Kostas Bourtzis

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Forty-one stocks from 30 Drosophila species were surveyed for Wolbachia infection using PCR technology. D. sechellia and two strains of D. auraria were found to be infected and were tested for the expression of cytoplasmic incompatibility, along with D. ananassae and D. melanogaster strains, which are already known to be infected. D. ananassae and D.(More)
The obligate intracellular bacterium Wolbachia pipientis infects around 20% of all insect species. It is maternally inherited and induces reproductive alterations of insect populations by male killing, feminization, parthenogenesis, or cytoplasmic incompatibility. Here, we present the 1,445,873-bp genome of W. pipientis strain wRi that induces very strong(More)
Wolbachia are maternally transmitted endocellular bacteria causing a reproductive incompatibility called cytoplasmic incompatibility (CI) in several arthropod species, including Drosophila. CI results in embryonic mortality in incompatible crosses. The only bacterial strain known to infect Drosophila melanogaster (wDm) was transferred from a D. melanogaster(More)
Aphids are a serious threat to agriculture, despite being a rather small group of insects. The about 4,000 species worldwide engage in highly interesting and complex relationships with their microbial fauna. One of the key symbionts in arthropods is Wolbachia, an α-Proteobacterium implicated in many important biological processes and believed to be a(More)
Wolbachia are intracellular microorganisms that form maternally-inherited infections within numerous arthropod species. These bacteria have drawn much attention, due in part to the reproductive alterations that they induce in their hosts including cytoplasmic incompatibility (CI), feminization and parthenogenesis. Although Wolbachia's presence within insect(More)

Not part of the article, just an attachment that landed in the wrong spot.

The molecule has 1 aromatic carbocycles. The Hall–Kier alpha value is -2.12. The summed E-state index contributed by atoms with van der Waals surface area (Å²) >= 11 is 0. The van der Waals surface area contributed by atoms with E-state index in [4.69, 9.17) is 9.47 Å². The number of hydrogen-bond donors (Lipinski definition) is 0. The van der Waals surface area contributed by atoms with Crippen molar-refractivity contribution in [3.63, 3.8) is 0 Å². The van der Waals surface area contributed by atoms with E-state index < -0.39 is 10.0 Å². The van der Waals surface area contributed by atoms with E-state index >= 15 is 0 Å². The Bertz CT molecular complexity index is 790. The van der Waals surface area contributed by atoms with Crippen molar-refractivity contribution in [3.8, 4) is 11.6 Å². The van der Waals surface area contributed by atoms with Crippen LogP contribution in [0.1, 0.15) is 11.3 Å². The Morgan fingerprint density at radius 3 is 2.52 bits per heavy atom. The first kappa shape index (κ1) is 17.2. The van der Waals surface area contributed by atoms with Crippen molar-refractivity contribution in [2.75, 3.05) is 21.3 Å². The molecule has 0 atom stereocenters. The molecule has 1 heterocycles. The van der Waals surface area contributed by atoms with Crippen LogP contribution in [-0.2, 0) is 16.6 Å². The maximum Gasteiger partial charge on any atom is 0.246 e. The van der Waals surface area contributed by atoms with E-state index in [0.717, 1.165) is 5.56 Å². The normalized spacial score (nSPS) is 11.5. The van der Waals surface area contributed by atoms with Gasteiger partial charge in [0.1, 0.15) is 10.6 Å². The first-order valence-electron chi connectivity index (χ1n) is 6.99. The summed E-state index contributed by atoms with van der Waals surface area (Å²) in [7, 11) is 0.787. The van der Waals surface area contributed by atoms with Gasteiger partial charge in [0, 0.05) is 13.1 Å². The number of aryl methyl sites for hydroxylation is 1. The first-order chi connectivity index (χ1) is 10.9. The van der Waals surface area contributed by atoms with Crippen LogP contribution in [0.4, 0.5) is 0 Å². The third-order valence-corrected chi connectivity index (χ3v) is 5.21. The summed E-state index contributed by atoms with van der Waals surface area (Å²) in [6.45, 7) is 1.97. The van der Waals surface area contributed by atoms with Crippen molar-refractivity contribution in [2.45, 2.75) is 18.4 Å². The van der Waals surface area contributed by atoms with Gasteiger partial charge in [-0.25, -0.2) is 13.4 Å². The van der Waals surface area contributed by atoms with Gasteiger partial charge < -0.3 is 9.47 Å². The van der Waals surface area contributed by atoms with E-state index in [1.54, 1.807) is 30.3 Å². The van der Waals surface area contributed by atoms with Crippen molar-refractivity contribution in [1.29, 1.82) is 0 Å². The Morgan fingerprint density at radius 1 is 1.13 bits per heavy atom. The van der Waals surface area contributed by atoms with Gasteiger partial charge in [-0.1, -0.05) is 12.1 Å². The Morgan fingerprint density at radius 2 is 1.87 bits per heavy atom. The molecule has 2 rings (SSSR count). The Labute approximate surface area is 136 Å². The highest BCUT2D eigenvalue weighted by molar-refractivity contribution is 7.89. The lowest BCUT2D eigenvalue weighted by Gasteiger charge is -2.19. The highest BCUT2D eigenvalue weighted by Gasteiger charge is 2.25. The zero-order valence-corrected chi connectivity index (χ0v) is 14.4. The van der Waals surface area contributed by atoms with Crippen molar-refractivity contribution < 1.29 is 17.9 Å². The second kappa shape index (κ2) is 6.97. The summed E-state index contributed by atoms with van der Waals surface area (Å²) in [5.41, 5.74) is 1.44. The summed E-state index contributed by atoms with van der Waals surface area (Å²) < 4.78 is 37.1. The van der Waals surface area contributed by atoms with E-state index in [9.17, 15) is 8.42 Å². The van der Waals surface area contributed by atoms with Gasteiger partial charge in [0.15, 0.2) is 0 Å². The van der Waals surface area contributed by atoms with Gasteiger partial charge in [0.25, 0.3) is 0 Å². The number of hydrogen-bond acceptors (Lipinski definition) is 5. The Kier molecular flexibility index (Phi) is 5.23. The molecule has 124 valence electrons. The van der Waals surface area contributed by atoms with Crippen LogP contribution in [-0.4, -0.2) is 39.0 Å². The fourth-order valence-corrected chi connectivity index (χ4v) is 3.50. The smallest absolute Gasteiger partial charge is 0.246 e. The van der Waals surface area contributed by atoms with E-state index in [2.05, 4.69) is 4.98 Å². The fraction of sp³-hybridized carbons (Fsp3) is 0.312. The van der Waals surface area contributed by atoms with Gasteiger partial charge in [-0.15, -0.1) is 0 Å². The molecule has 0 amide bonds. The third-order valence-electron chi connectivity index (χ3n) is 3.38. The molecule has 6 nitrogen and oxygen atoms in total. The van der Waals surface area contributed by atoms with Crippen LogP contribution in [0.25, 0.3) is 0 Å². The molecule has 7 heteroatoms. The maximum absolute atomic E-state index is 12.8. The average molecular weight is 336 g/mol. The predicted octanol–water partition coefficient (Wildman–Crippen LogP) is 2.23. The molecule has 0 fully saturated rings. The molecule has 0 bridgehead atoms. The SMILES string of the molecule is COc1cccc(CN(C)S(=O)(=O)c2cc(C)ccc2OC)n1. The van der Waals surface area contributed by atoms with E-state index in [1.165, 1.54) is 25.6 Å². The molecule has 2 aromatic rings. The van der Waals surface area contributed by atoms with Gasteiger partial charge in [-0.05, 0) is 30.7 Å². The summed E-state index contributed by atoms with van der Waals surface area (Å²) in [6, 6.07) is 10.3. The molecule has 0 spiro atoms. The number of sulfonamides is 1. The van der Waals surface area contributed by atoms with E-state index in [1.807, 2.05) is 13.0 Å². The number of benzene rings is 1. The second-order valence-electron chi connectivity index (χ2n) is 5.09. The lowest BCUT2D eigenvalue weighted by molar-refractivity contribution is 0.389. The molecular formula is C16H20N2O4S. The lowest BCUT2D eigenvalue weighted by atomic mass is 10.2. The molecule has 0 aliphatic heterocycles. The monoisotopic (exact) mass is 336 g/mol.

Wolbachia is a cytoplasmically inherited alpha-proteobacterium found in a wide range of host arthropod and nematode taxa. Wolbachia infection in Drosophila is closely associated with the expression of a unique form of post-fertilization lethality termed cytoplasmic incompatibility (CI). This form of incompatibility is only expressed by infected males(More)
Ankyrin repeat domain-encoding genes are common in the eukaryotic and viral domains of life, but they are rare in bacteria, the exception being a few obligate or facultative intracellular Proteobacteria species. Despite having a reduced genome, the arthropod strains of the alphaproteobacterium Wolbachia contain an unusually high number of ankyrin repeat(More)
In the last decade, bacterial symbionts have been shown to play an important role in protecting hosts against pathogens. Wolbachia, a widespread symbiont in arthropods, can protect Drosophila and mosquito species against viral infections. We have investigated antiviral protection in 19 Wolbachia strains originating from 16 Drosophila species after transfer(More)
The importance of host-specialization to speciation processes in obligate host-associated bacteria is well known, as is also the ability of recombination to generate cohesion in bacterial populations. However, whether divergent strains of highly recombining intracellular bacteria, such as Wolbachia, can maintain their genetic distinctness when infecting the(More)